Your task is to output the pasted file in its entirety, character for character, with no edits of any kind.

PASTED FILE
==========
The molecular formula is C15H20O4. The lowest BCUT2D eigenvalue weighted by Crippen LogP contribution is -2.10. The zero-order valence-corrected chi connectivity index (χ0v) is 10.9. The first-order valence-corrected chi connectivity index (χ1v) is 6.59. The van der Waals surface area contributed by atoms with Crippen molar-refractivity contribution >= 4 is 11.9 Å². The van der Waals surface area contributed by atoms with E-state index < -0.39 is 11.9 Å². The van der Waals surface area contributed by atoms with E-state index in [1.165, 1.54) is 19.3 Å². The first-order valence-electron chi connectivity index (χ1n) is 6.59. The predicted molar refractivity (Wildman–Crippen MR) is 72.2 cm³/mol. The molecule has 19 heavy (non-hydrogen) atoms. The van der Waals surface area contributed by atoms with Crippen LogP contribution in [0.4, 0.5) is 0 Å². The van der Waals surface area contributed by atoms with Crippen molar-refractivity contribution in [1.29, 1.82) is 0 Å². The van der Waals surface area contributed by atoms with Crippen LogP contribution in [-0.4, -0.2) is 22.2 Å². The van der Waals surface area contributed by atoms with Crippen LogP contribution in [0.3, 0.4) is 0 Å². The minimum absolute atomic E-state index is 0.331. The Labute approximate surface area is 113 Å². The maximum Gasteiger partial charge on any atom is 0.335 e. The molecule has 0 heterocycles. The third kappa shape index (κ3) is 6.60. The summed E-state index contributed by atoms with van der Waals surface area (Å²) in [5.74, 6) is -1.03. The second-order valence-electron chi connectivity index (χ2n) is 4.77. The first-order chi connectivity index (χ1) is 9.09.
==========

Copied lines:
The molecular formula is C15H20O4. The lowest BCUT2D eigenvalue weighted by Crippen LogP contribution is -2.10. The zero-order valence-corrected chi connectivity index (χ0v) is 10.9. The first-order valence-corrected chi connectivity index (χ1v) is 6.59. The van der Waals surface area contributed by atoms with Crippen molar-refractivity contribution >= 4 is 11.9 Å². The van der Waals surface area contributed by atoms with E-state index < -0.39 is 11.9 Å². The van der Waals surface area contributed by atoms with E-state index in [1.165, 1.54) is 19.3 Å². The first-order valence-electron chi connectivity index (χ1n) is 6.59. The predicted molar refractivity (Wildman–Crippen MR) is 72.2 cm³/mol. The molecule has 19 heavy (non-hydrogen) atoms. The van der Waals surface area contributed by atoms with Crippen LogP contribution in [0.4, 0.5) is 0 Å². The van der Waals surface area contributed by atoms with Crippen molar-refractivity contribution in [1.29, 1.82) is 0 Å². The van der Waals surface area contributed by atoms with Crippen LogP contribution in [-0.4, -0.2) is 22.2 Å². The van der Waals surface area contributed by atoms with Crippen LogP contribution in [0.3, 0.4) is 0 Å². The minimum absolute atomic E-state index is 0.331. The Labute approximate surface area is 113 Å². The maximum Gasteiger partial charge on any atom is 0.335 e. The molecule has 0 heterocycles. The third kappa shape index (κ3) is 6.60. The summed E-state index contributed by atoms with van der Waals surface area (Å²) in [5.74, 6) is -1.03. The second-order valence-electron chi connectivity index (χ2n) is 4.77. The first-order chi connectivity index (χ1) is 9.09.